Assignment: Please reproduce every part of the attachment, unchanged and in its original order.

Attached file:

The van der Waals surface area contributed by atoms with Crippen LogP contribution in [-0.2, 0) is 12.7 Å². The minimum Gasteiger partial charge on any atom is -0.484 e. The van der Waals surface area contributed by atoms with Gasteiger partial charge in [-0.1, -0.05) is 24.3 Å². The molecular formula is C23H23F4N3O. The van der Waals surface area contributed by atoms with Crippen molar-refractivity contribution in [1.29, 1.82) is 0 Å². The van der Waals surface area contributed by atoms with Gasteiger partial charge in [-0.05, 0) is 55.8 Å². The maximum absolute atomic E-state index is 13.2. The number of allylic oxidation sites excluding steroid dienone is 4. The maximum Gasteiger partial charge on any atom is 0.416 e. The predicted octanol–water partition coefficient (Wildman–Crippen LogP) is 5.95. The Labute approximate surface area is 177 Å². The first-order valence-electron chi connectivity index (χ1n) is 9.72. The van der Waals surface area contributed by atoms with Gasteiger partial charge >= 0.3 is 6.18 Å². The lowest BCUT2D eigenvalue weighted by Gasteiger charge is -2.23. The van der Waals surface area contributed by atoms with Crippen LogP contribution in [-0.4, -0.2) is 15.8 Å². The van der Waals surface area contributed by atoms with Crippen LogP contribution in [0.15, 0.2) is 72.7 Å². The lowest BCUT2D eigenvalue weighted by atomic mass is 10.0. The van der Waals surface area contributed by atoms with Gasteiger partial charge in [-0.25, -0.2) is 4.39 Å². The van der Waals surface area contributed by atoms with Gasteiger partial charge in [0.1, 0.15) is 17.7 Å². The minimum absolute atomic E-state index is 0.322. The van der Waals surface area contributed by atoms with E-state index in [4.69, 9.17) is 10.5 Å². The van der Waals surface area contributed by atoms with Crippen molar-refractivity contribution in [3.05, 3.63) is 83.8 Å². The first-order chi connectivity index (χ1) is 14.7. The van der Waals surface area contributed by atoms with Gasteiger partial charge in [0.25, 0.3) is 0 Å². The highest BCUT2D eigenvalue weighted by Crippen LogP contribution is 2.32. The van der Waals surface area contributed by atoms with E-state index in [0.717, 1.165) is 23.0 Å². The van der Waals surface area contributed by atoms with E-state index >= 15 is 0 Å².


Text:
The van der Waals surface area contributed by atoms with Crippen LogP contribution in [-0.2, 0) is 12.7 Å². The minimum Gasteiger partial charge on any atom is -0.484 e. The van der Waals surface area contributed by atoms with Gasteiger partial charge in [-0.1, -0.05) is 24.3 Å². The molecular formula is C23H23F4N3O. The van der Waals surface area contributed by atoms with Crippen molar-refractivity contribution in [1.29, 1.82) is 0 Å². The van der Waals surface area contributed by atoms with Gasteiger partial charge in [-0.05, 0) is 55.8 Å². The maximum absolute atomic E-state index is 13.2. The number of allylic oxidation sites excluding steroid dienone is 4. The maximum Gasteiger partial charge on any atom is 0.416 e. The predicted octanol–water partition coefficient (Wildman–Crippen LogP) is 5.95. The Labute approximate surface area is 177 Å². The first-order valence-electron chi connectivity index (χ1n) is 9.72. The van der Waals surface area contributed by atoms with Gasteiger partial charge >= 0.3 is 6.18 Å². The lowest BCUT2D eigenvalue weighted by Gasteiger charge is -2.23. The van der Waals surface area contributed by atoms with Crippen LogP contribution in [-0.4, -0.2) is 15.8 Å². The van der Waals surface area contributed by atoms with Crippen LogP contribution in [0.15, 0.2) is 72.7 Å². The lowest BCUT2D eigenvalue weighted by atomic mass is 10.0. The van der Waals surface area contributed by atoms with Gasteiger partial charge in [-0.25, -0.2) is 4.39 Å². The van der Waals surface area contributed by atoms with Gasteiger partial charge in [0.1, 0.15) is 17.7 Å². The minimum absolute atomic E-state index is 0.322. The van der Waals surface area contributed by atoms with E-state index in [4.69, 9.17) is 10.5 Å². The van der Waals surface area contributed by atoms with Crippen molar-refractivity contribution in [3.05, 3.63) is 83.8 Å². The first-order chi connectivity index (χ1) is 14.7. The van der Waals surface area contributed by atoms with Gasteiger partial charge in [0.25, 0.3) is 0 Å². The highest BCUT2D eigenvalue weighted by Crippen LogP contribution is 2.32. The van der Waals surface area contributed by atoms with E-state index in [0.717, 1.165) is 23.0 Å². The van der Waals surface area contributed by atoms with E-state index >= 15 is 0 Å².